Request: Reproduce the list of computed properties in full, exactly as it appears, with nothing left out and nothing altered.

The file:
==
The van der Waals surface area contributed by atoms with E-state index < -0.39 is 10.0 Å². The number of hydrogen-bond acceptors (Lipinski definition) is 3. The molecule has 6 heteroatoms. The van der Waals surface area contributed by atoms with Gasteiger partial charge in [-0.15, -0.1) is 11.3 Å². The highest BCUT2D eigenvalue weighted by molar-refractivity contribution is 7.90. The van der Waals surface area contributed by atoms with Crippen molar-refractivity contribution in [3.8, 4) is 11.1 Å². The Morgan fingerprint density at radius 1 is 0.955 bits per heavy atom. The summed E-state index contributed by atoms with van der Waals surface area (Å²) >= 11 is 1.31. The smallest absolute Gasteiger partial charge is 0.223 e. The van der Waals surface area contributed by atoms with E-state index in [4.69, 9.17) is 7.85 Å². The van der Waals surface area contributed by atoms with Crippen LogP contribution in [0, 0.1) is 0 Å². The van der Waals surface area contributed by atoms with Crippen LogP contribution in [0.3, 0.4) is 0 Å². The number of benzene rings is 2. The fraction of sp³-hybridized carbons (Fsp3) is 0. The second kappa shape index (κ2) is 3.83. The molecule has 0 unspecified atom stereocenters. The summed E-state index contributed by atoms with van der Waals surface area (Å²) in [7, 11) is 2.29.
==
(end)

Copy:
The van der Waals surface area contributed by atoms with E-state index < -0.39 is 10.0 Å². The number of hydrogen-bond acceptors (Lipinski definition) is 3. The molecule has 6 heteroatoms. The van der Waals surface area contributed by atoms with Gasteiger partial charge in [-0.15, -0.1) is 11.3 Å². The highest BCUT2D eigenvalue weighted by molar-refractivity contribution is 7.90. The van der Waals surface area contributed by atoms with Crippen molar-refractivity contribution in [3.8, 4) is 11.1 Å². The Morgan fingerprint density at radius 1 is 0.955 bits per heavy atom. The summed E-state index contributed by atoms with van der Waals surface area (Å²) >= 11 is 1.31. The smallest absolute Gasteiger partial charge is 0.223 e. The van der Waals surface area contributed by atoms with E-state index in [4.69, 9.17) is 7.85 Å². The van der Waals surface area contributed by atoms with Crippen LogP contribution in [0, 0.1) is 0 Å². The van der Waals surface area contributed by atoms with Crippen LogP contribution in [0.3, 0.4) is 0 Å². The number of benzene rings is 2. The fraction of sp³-hybridized carbons (Fsp3) is 0. The second kappa shape index (κ2) is 3.83. The molecule has 0 unspecified atom stereocenters. The summed E-state index contributed by atoms with van der Waals surface area (Å²) in [7, 11) is 2.29.